Shaara, Jeff. Gone for Soldiers.

NY: Ballantine, 2000.

I’ve read a great many books over the years about the Civil War, both history and fiction, and one of the very best novels about that key event in American history, of course, is Killer Angels by Michael Shaara. When he died in 1988, his son took over managing his estate and then moved into the family business, as well. And, despite the complete lack of literary training or previous experience, he’s turned out to be not too bad at it.

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Published in: on 27 September 2016 at 9:49 am  Leave a Comment  
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Knisley, Lucy. Relish: My Life in the Kitchen.

NY: First Second, 2013.

I’m a big fan of Knisley’s graphic novels, even though they usually contain no fiction whatsoever. She writes from her own experiences, often in a confessional style, and does it very well indeed.

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Ardman, Harvey. Reunion: What If the Civil War Had Never Happened?

np: Amazon Digital Services, 2014.

I’ve never heard of Ardman but this one came to my notice because I’m a long-time fan of alternate histories. What-if-ing is great intellectual fun — if you do it right and play by the rules. Ardman has written some twenty books, nearly all of them workmanlike nonfiction, and has produced a number of television documentaries (and lots of commercials, apparently), but this appears to be his first attempt at fiction.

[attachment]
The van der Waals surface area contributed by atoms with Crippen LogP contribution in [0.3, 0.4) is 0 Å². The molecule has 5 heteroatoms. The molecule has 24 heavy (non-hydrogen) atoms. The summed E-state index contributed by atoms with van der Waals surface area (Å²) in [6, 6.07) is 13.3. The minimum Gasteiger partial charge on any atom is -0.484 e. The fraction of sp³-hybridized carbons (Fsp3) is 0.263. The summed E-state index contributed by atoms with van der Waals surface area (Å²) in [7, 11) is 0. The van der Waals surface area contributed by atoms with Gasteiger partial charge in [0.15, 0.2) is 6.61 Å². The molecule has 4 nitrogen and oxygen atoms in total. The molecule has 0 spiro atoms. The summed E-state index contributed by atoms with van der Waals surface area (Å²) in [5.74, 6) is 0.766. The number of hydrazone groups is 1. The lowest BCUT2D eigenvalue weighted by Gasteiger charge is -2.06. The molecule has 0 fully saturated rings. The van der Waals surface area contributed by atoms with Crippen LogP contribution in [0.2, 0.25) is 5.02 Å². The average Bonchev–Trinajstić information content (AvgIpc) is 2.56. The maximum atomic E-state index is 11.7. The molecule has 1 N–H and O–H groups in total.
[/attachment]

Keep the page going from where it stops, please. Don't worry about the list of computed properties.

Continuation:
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Wambaugh, Joseph. Finnegan’s Week.

NY: Morrow, 1993.

Fin Finnegan is a property crimes detective in the southern end of San Diego, raised mostly by three older sisters (who always made him do things for his own good), just turned forty-five (over the hill), married and divorced three times (an unfortunate habit), fan of Ross Perot in the forthcoming election (hard to remember why anyone would be, now), of rather small stature (which women think is cute), squeamish about autopsies (which is why he works property crimes), and becoming a bit tired of being a cop. (more…)

Published in: on 27 June 2010 at 6:14 pm  Leave a Comment  
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Connelly, Michael. The Black Ice.

Boston: Little, Brown, 1993.

Connelly has been a popular writer of detective stories for awhile now, still cranking them out in several character series, but he seems to be coasting lately, not always investing sufficient time in his plots or in the bits of “business” that add verisimilitude to the story. It’s a common hazard for a successful popular author. (more…)

Published in: on 23 December 2009 at 7:50 am  Comments (1)  
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